"Did you see that snake on the road?" I asked.
We had taken a country-road, a back road, instead of the highway. After the tasty picnic-lunch by the lakeshore, when exiting I saw a board that indicated this other approach to the destination. Of course, I was immediately tempted to take that route instead of driving on the freeway. But, not driving alone meant that I had to poll the rest and factor in their views. Damn this democracy! ;)
Every once in a while, democratic approaches do yield good, and correct, results. The people agreed. We were off on the country road.
The pleasure of driving slowly, on a sunny pleasant day, in a setting with scenic views, far exceeds anything to be gained by speeding along with the masses. Taking in things slowly, we notice the world around us that we certainly would not otherwise. And even then, it all depends on where we are and what our window is to the world. I had the front seat view, which gave me a perspective that was different from the passenger in the rear looking out on the sides. It is a wonderful metaphor, by itself, on why our respective takes on various aspects of life also differs, right?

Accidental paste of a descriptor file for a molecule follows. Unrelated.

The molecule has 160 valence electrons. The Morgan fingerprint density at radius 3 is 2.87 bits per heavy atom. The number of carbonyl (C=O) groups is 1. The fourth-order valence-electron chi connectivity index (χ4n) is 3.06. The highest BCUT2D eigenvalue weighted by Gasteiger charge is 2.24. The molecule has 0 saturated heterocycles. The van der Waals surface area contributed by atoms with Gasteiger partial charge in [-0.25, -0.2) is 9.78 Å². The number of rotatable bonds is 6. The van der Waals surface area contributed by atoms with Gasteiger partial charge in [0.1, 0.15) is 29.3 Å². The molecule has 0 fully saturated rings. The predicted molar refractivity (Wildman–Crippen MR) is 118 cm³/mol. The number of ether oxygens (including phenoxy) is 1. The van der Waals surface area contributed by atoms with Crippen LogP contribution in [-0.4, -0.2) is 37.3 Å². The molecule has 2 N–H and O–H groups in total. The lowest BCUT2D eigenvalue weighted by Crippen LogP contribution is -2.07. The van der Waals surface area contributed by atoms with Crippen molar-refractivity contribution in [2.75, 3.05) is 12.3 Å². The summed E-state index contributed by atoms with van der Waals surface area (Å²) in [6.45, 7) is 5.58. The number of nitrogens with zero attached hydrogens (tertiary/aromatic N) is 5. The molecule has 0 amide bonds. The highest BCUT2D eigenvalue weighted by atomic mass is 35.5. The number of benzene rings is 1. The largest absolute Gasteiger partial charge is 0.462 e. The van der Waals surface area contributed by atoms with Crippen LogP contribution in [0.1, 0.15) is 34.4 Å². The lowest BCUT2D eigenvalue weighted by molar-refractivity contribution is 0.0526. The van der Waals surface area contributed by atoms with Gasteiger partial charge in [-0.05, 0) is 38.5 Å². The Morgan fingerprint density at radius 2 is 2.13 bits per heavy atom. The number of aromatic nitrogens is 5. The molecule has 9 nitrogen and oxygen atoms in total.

Thus, I saw the snake on the ground that the rest did not. I am sure there were plenty that they could have observed that I would have missed out on.
None of the other four in the car had noticed the snake. I had to show them that, even though I have an intense dislike for snakes. I hate them.
A quick u-turn.
"It is in the middle of the road. Do you see that there? Maybe a vehicle already has gone over it and it is dead now" I said as we watched from the safe shoulder space by the road.
And then it slithered. Damn creepy it was!
As vehicles rushed by, the snake, which was smack in the middle of the road, seemed to want to get away from the danger to its life. Of course; it is about survival. That instinct to survive which is in all of us.
The snake hating crowd we were, well, we started to worry about the snake. We saw how one wrong move and it would be dead. We started yelling loudly and were even shouting out instructions to the snake on where it should go, fully knowing we were of no help at all.
The snake, meanwhile, hissed at the passing vehicles. The head often rose up and angled as if it wanted to bite the potential attacker.
The tension in all of us was way more than what we had bargained for. It was clear that we did not want to witness the impending gory death. Another u-turn and we were on the road again to enjoy the pleasant afternoon.
"Is there anything that we can do to help the snake?" asked one.
"I'm sure it is roadkill by now" I said. "Every other week, I seem to see a dead deer by the roadside when I drive to campus. This is what happens when we humans invade their territories."
We build roads.
Dig up the soil.
We do everything in order to pursue our self-interest.
Roadkills are in plenty, literally and metaphorically.
If only there were a better way for that pursuit of happiness!
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